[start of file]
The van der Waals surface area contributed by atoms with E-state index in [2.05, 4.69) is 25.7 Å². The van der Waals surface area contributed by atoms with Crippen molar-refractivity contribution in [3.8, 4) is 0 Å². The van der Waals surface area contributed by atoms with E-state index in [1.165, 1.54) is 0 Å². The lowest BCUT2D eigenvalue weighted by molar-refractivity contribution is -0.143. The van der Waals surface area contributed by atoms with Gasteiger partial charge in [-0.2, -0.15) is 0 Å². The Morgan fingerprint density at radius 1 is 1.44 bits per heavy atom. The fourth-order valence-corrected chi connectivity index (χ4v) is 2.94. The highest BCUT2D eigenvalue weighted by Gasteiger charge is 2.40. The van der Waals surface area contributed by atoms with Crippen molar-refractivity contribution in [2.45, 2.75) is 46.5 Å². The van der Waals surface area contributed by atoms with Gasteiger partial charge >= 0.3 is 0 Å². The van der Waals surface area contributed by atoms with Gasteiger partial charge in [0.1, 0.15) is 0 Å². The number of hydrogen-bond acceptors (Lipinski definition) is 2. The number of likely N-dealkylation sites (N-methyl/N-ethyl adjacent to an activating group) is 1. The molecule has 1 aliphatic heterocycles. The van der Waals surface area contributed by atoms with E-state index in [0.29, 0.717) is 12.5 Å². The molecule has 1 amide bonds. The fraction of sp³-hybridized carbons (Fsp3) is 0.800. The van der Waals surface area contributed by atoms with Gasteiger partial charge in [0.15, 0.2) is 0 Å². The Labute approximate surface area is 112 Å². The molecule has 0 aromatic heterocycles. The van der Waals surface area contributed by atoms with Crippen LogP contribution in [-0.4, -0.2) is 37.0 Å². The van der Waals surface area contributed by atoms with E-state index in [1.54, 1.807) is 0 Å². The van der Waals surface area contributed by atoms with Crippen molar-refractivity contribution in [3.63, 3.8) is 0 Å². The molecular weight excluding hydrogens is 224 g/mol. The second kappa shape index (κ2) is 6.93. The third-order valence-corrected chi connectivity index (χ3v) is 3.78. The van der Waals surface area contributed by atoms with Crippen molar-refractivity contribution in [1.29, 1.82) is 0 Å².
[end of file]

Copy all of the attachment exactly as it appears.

The van der Waals surface area contributed by atoms with E-state index in [2.05, 4.69) is 25.7 Å². The van der Waals surface area contributed by atoms with Crippen molar-refractivity contribution in [3.8, 4) is 0 Å². The van der Waals surface area contributed by atoms with E-state index in [1.165, 1.54) is 0 Å². The lowest BCUT2D eigenvalue weighted by molar-refractivity contribution is -0.143. The van der Waals surface area contributed by atoms with Gasteiger partial charge in [-0.2, -0.15) is 0 Å². The Morgan fingerprint density at radius 1 is 1.44 bits per heavy atom. The fourth-order valence-corrected chi connectivity index (χ4v) is 2.94. The highest BCUT2D eigenvalue weighted by Gasteiger charge is 2.40. The van der Waals surface area contributed by atoms with Crippen molar-refractivity contribution in [2.45, 2.75) is 46.5 Å². The van der Waals surface area contributed by atoms with Gasteiger partial charge >= 0.3 is 0 Å². The van der Waals surface area contributed by atoms with Gasteiger partial charge in [0.1, 0.15) is 0 Å². The number of hydrogen-bond acceptors (Lipinski definition) is 2. The number of likely N-dealkylation sites (N-methyl/N-ethyl adjacent to an activating group) is 1. The molecule has 1 aliphatic heterocycles. The van der Waals surface area contributed by atoms with E-state index in [0.29, 0.717) is 12.5 Å². The molecule has 1 amide bonds. The fraction of sp³-hybridized carbons (Fsp3) is 0.800. The van der Waals surface area contributed by atoms with Gasteiger partial charge in [0.15, 0.2) is 0 Å². The Labute approximate surface area is 112 Å². The molecule has 0 aromatic heterocycles. The van der Waals surface area contributed by atoms with Crippen LogP contribution in [-0.4, -0.2) is 37.0 Å². The van der Waals surface area contributed by atoms with E-state index in [1.54, 1.807) is 0 Å². The van der Waals surface area contributed by atoms with Crippen molar-refractivity contribution in [3.63, 3.8) is 0 Å². The molecular weight excluding hydrogens is 224 g/mol. The second kappa shape index (κ2) is 6.93. The third-order valence-corrected chi connectivity index (χ3v) is 3.78. The van der Waals surface area contributed by atoms with Crippen molar-refractivity contribution in [1.29, 1.82) is 0 Å².